Meet moka.care, a French startup that has built several services that should help you improve your psychological well-being. The company sells its solution to employers directly. They can then offer access to moka.care to their employees.
The startup raised a $3 million (€2.5 million) funding round from Singular, the VC firm founded by former Alven partners Jeremy Uzan and Raffi Kamber. A long list of business angels are also participating in today’s round, such as Nicolas Dessaigne (Algolia), Ning Li (Made.com, Typology), Florian Douetteau (Dataiku), Céline Lazorthes (Leetchi, MangoPay), Pierre Dubuc (OpenClassrooms), Marc-Antoine de Longevialle (LeCab), Adrien Ledoux (JobTeaser), Roxanne Varza (Station F), Thibault Lamarque (CASTALIE) and Côme Fouques (Indy).
Moka.care believes that companies aren’t doing enough when it comes to mental health. Many companies give you a phone number and tell you that you can call that number to get mental support. But few employees actually call those helplines.
That’s why the startup is taking a completely different approach. The most important principle is that people are looking for different things. And you don’t necessarily know what you’re looking for when you’re feeling down. When you first contact moka.care, the company spends roughly half an hour talking with you to understand what you’re looking for.
There are three main options after that. Moka.care could send you some recommendations for a practitioner — it can be a psychologist, a certified coach or a licensed therapist. Moka.care also organizes group sessions around a specific topic. It could be focused on remote work, work-life balance, self-confidence, etc. Finally, moka.care also provides content on some of those topics. You can access that content and learn more about yourself.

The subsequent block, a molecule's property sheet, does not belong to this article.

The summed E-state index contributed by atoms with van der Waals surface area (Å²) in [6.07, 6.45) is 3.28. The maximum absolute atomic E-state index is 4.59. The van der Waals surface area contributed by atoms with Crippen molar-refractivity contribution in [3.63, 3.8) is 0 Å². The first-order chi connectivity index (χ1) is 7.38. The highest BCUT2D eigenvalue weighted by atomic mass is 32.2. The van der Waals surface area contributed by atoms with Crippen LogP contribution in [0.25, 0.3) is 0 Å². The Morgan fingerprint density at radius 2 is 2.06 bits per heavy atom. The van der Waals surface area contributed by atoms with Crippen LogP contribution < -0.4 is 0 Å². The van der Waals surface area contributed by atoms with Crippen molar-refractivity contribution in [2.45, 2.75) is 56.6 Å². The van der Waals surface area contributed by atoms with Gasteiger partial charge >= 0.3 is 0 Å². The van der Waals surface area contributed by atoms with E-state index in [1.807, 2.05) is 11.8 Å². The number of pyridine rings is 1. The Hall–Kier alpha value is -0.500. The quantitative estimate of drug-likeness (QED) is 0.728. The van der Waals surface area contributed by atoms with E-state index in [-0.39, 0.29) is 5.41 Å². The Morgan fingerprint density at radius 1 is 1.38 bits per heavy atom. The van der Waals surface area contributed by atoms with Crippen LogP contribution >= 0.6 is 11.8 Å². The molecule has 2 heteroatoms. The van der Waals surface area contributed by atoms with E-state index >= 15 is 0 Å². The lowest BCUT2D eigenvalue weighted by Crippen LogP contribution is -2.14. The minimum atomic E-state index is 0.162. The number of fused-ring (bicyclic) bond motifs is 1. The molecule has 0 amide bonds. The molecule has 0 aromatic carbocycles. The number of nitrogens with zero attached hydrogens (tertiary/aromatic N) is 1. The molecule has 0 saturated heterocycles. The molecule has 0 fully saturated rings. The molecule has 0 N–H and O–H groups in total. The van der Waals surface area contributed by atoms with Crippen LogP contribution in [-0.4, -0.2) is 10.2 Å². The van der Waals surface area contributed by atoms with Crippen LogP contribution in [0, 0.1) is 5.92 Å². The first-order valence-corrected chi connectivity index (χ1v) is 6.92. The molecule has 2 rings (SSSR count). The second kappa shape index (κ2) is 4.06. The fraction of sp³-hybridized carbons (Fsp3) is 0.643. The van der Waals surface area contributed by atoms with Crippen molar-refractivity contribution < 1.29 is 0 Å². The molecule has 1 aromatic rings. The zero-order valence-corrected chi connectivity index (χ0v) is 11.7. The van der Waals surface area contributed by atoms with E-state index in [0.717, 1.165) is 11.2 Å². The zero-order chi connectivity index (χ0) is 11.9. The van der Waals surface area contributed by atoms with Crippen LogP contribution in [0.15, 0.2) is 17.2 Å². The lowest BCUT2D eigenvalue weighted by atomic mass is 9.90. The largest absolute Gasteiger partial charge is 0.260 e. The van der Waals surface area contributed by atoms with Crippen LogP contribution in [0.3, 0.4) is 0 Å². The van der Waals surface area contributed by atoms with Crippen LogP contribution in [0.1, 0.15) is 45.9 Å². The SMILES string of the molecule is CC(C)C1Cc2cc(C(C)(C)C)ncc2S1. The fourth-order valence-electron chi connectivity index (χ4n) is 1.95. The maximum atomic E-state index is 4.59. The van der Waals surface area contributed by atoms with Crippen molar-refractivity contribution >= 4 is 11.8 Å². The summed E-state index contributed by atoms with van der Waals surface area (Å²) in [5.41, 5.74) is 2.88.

With this granular approach, the company hopes it can tackle mental health conditions before it’s too late — you don’t want to recommend a therapist when an employee is already suffering from excessive stress, fatigue or burnout.
Employees don’t pay for the first sessions as it’s part of moka.care’s plans. This way, the barrier to entry should be much lower for employees. Of course, if you want to book further appointments, you’ll have to pay at some point.
For employers, moka.care tries to lower the barrier to entry as well. Clients agree on a per-employee-per-month subscription plan based on some usage rate. If your employees end up using moka.care more than that, you don’t pay more. If your employees don’t use the service at all and you’re overpaying, the startup pays you back.
There are 30 companies currently using moka.care — it represents thousands of employees that could potentially create an account and access the service. The startup currently works with around 50 practitioners.